Here is Grant Holt talking about securing a point at Anfield. It’s the first published extract from the book about our club that is being published next month. I’m not supposed to be disclosing extracts yet, but here it is because I’m angry.
From my two seasons with Norwich in the Premier League, I’d single out scoring at Anfield in the first season as the top personal moment – because I was really annoyed that I didn’t start!
Paul Lambert had told me, ‘Look, it’s a different level and it will have to be different players and different systems for different games.’ But I hadn’t had a minute at Old Trafford three weeks earlier, which really griped me, and now he hadn’t picked me at Liverpool. But then, when he sent me on at 1-0 to them, I had a feeling that we could get a goal.
We had talked about getting crosses in early in the Prem. So when Anthony Pilkington got a chance, I knew he would sling the ball in and I was already moving. Pilks’s centre was heading for the area between the penalty spot and the edge of the area but out of the corner of my eye I saw the goalkeeper, Pepe Reina, come off his line. I thought, ‘You won’t get that!’
Jamie Carragher was behind me and Martin Skrtel was in front of me. Skrtel was watching the ball. I nipped in front of him so now I was in front of both defenders and the goalkeeper was still trying to get there. I knew I just had to win the ball, and get anything on it. It went in like a rocket.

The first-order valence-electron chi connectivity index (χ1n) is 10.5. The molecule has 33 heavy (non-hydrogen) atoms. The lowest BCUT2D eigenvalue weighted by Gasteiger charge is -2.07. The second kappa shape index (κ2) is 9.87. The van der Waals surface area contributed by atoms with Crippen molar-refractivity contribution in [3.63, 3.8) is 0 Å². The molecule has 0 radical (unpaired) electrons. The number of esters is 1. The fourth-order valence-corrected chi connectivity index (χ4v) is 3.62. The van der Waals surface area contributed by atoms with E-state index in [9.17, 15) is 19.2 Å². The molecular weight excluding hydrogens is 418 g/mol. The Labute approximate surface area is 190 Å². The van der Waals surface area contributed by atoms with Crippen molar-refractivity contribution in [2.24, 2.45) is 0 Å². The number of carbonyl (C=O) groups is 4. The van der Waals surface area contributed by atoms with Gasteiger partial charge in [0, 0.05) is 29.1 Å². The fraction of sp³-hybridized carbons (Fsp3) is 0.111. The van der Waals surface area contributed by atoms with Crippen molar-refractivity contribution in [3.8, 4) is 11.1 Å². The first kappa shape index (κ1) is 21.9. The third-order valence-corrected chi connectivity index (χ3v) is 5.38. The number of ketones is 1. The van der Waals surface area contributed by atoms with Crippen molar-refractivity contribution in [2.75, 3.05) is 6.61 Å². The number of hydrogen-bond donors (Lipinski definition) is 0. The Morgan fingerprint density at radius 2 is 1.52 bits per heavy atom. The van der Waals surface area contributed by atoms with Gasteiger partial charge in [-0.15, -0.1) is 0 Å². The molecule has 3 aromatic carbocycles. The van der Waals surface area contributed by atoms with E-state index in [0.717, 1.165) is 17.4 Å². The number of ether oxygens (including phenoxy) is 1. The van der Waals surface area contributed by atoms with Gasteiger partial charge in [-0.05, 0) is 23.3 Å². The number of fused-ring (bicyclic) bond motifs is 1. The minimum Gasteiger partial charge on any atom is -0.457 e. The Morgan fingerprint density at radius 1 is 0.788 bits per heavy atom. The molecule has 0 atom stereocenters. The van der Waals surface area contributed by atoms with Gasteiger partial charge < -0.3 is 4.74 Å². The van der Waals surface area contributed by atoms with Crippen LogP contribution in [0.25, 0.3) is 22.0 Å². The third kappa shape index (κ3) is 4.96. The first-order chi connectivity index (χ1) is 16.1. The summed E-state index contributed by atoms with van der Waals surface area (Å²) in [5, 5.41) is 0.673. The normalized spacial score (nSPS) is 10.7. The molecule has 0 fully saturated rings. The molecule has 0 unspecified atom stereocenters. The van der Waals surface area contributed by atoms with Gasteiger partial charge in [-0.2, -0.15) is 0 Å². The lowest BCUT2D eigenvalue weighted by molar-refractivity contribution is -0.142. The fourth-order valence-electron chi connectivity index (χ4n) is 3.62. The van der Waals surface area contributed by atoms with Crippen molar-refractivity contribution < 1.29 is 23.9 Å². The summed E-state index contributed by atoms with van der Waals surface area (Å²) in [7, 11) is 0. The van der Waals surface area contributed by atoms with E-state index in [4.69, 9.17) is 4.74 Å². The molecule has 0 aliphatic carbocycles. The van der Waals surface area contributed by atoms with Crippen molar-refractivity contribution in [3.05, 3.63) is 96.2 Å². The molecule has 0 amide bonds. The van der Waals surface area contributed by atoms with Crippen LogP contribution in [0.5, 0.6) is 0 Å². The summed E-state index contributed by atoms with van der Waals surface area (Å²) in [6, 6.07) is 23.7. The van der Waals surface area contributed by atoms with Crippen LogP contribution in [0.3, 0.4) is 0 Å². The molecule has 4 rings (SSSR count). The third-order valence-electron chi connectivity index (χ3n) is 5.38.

It makes you want to cheer, doesn’t it?! It makes you want to cheer about Holty, who led and epitomised City’s barnstorming charge up the divisions and whose irrepressible desire to succeed for and with Norwich was evident in everything he did.
And it makes me want to cheer about that moment — the single moment he picks as a highlight of two seasons in the Premier League — when Norwich impudently punctured the smugness of the Scousers.
My memories of Norwich playing Liverpool go back a frighteningly long way — back beyond Jerry Goss scoring the last goal in front of the Kop before they put seats in, 21 years ago (City’s last win against Liverpool).
They go back beyond Justin Fashanu scoring THAT goal at Carrow Road in 1980 (which Simon Thomas writes about in the new book). They go back to my very first season covering the Canaries for the Pink Un: November 1975 when Colin Suggett, Martin Peters and Ted MacDougall scored in a 3-1 win at Anfield.
The excitement that day, after a preposterously precocious performance, was so intense that when the team coach arrived back at Carrow Road in the early hours of the Sunday morning the players slapped each other’s backs again and again before trudging off to their cars.
That was eight years before it was first proposed that clubs should keep all the gate money from their home games instead of sharing receipts with the away team (the change which began the formation of a super elite). Yet, even in that more egalitarian era, it was a seismic shock when Norwich won at Liverpool.